Purchasing

There are essentially four types of beef produced by America’s beef producers known as conventional, branded, certified organic, and grass-finished. The most available beef in the grocery store is conventional beef that comes from cattle that are raised in pastures for the majority of their lives, typically 12 to 18 months, and they are fed a grain-based diet designed to meet their many nutritional needs for 120 to 200 days. The fresh beef that comes in meat cases is natural – meaning, it has been subjected to minimal processing and contains no chemical additives. Branded beef products are marketed by a company based on the product specifications or production standards required for their brand. Some familiar types of branded beef include “Certified Angus Beef” and “Cattleman’s Collection.” Certified organic beef meets USDA National Organic Program standards. For beef, this means: cattle must be fed 100 percent organic feed, but may be provided certain vitamin and mineral supplements; organically raised cattle may not be given hormones to promote growth or antibiotics for any reason; however, if an animal is sick, it is treated with antibiotics but taken out of the National Organic Program; and all cattle must have access to pasture. Moreover, organic beef must be certified through USDA’s Agricultural Marketing Service (AMS). Grass-finished beef comes from cattle that have grazed in pastures their entire lives. Government regulations require that the lean-to-fat composition be clearly labeled. Packages labeled with the higher percentages of lean (for example, 95% lean) have a lower fat content. Ground beef that is at least 91% lean meets USDA labeling guidelines for lean.

Retail beef comes graded as prime, choice, or select. Prime, the juiciest and tenderest, has the highest fat content and is generally available only in restaurants. Choice has less fat and fewer calories. Select has the lowest amount of marbled fat of the three grades. Beef grading costs money and time. It is a marketing tool and not all beef is graded.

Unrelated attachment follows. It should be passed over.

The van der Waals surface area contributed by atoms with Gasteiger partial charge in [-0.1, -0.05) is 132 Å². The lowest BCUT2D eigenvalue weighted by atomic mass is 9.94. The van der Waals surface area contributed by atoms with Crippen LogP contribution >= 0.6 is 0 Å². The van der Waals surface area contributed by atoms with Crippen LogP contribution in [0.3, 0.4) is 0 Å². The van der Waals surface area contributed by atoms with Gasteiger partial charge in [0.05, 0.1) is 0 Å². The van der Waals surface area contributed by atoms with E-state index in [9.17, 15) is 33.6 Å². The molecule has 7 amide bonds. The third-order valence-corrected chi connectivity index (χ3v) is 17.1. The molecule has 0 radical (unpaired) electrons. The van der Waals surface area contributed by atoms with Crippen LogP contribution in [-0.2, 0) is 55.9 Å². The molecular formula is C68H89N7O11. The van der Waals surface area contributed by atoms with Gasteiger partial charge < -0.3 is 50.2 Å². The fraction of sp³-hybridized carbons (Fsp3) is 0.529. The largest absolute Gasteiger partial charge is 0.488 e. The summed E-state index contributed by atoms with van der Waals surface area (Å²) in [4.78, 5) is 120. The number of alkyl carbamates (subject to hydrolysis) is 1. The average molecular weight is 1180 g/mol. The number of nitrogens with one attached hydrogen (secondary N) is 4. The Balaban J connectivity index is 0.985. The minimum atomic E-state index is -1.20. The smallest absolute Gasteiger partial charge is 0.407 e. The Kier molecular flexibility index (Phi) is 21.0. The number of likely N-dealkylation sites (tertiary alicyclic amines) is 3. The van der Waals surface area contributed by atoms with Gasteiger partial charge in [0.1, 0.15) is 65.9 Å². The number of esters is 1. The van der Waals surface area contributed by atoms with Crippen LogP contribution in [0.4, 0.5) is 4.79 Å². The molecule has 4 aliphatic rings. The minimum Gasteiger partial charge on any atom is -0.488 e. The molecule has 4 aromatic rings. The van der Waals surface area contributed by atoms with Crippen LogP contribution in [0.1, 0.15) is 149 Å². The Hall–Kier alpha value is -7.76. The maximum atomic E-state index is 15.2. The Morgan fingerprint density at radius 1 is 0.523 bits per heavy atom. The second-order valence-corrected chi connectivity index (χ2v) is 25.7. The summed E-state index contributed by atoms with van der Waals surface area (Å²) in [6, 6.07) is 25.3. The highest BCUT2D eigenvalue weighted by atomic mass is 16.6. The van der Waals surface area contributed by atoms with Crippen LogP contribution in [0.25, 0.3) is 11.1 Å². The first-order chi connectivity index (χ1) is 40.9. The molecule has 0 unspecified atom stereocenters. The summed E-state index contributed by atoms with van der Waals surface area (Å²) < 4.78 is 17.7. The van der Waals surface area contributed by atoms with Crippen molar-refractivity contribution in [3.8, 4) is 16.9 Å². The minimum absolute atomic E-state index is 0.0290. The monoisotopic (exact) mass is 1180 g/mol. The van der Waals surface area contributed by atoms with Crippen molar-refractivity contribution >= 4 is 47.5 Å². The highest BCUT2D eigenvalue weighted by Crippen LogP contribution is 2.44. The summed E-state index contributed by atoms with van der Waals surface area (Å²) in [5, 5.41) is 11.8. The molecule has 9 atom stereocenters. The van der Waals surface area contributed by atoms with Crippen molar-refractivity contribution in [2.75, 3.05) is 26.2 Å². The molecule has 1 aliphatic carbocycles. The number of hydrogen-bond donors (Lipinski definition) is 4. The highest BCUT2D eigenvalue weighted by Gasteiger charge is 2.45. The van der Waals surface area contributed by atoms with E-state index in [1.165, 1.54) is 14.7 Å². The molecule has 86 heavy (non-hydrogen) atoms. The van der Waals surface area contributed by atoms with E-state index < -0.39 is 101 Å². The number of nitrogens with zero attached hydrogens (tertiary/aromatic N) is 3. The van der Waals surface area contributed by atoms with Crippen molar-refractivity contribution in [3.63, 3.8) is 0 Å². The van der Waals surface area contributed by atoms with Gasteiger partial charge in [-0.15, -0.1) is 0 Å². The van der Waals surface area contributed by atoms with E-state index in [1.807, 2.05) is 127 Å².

The main primal cuts used by a butcher to break the carcass are chuck, rib, short loin, sirloin, rump, round, flank, short plate, brisket, and foreshank. Primal cuts are further cut to make retail cuts that can be chopped to boneless. (Table 2)

Recipes

  • Braising is a slow moist-heat cooking method using a small amount of liquid with a tight-fitting lid. Recipe for Braised Beef with Mushrooms & Barley:

Ingredients: 1 boneless beef chuck arm, blade; 1 tablespoon vegetable oil; 1 teaspoon salt; 1/4 teaspoon pepper; 1/2 pound button mushrooms, 1 medium onion chopped; 3 large cloves garlic, minced; 1-1/4 cups ready-to-serve beef broth; 1 bay leaf;1/2 cup medium pearl barley;1 cup frozen peas, defrosted and 1/3 cup dairy sour cream

Instructions: Heat oil in a Dutch oven over medium heat until hot. Brown beef pot roast; remove. Season with salt and pepper. Add mushrooms, onion, and garlic to Dutch oven; cook and stir until onion is lightly browned. Add broth and bay leaf. Return pot roast; bring to a boil. Reduce heat; cover tightly and simmer 1-1/2 hours. Stir in barley; continue cooking, covered, 45 to 60 minutes or until pot roast is fork-tender. Remove pot roast; keep warm. Discard bay leaf. Add peas and sour cream to barley. Cook and stir over low heat just until heated through. Carve pot roast. Serve with barley.

  • Broiling is a quick dry-heat cooking method done in the oven using the broiler setting. During broiling, the temperature is controlled by raising or lowering the cooking rack. Recipe: Orange-Pepper Beef Steaks: